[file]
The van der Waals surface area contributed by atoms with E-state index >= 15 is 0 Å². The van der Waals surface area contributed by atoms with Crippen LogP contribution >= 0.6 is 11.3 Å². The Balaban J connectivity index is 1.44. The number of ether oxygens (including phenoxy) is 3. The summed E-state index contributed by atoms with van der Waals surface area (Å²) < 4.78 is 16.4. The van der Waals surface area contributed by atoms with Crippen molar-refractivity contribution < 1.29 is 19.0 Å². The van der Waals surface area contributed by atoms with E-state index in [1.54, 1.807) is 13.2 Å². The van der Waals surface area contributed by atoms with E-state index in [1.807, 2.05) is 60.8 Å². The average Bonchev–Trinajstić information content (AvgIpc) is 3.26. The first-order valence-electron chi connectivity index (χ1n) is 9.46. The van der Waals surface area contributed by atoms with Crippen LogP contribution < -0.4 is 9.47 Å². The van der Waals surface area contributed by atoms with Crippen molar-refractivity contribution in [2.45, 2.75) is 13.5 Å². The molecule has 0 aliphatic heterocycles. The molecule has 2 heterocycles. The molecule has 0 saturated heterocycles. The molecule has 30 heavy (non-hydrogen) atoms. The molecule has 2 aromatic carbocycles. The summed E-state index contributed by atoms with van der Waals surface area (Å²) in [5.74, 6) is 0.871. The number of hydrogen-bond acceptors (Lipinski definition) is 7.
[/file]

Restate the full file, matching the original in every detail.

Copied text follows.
The van der Waals surface area contributed by atoms with E-state index >= 15 is 0 Å². The van der Waals surface area contributed by atoms with Crippen LogP contribution >= 0.6 is 11.3 Å². The Balaban J connectivity index is 1.44. The number of ether oxygens (including phenoxy) is 3. The summed E-state index contributed by atoms with van der Waals surface area (Å²) < 4.78 is 16.4. The van der Waals surface area contributed by atoms with Crippen molar-refractivity contribution < 1.29 is 19.0 Å². The van der Waals surface area contributed by atoms with E-state index in [1.54, 1.807) is 13.2 Å². The van der Waals surface area contributed by atoms with E-state index in [1.807, 2.05) is 60.8 Å². The average Bonchev–Trinajstić information content (AvgIpc) is 3.26. The first-order valence-electron chi connectivity index (χ1n) is 9.46. The van der Waals surface area contributed by atoms with Crippen LogP contribution < -0.4 is 9.47 Å². The van der Waals surface area contributed by atoms with Crippen molar-refractivity contribution in [2.45, 2.75) is 13.5 Å². The molecule has 0 aliphatic heterocycles. The molecule has 2 heterocycles. The molecule has 0 saturated heterocycles. The molecule has 30 heavy (non-hydrogen) atoms. The molecule has 2 aromatic carbocycles. The summed E-state index contributed by atoms with van der Waals surface area (Å²) in [5.74, 6) is 0.871. The number of hydrogen-bond acceptors (Lipinski definition) is 7.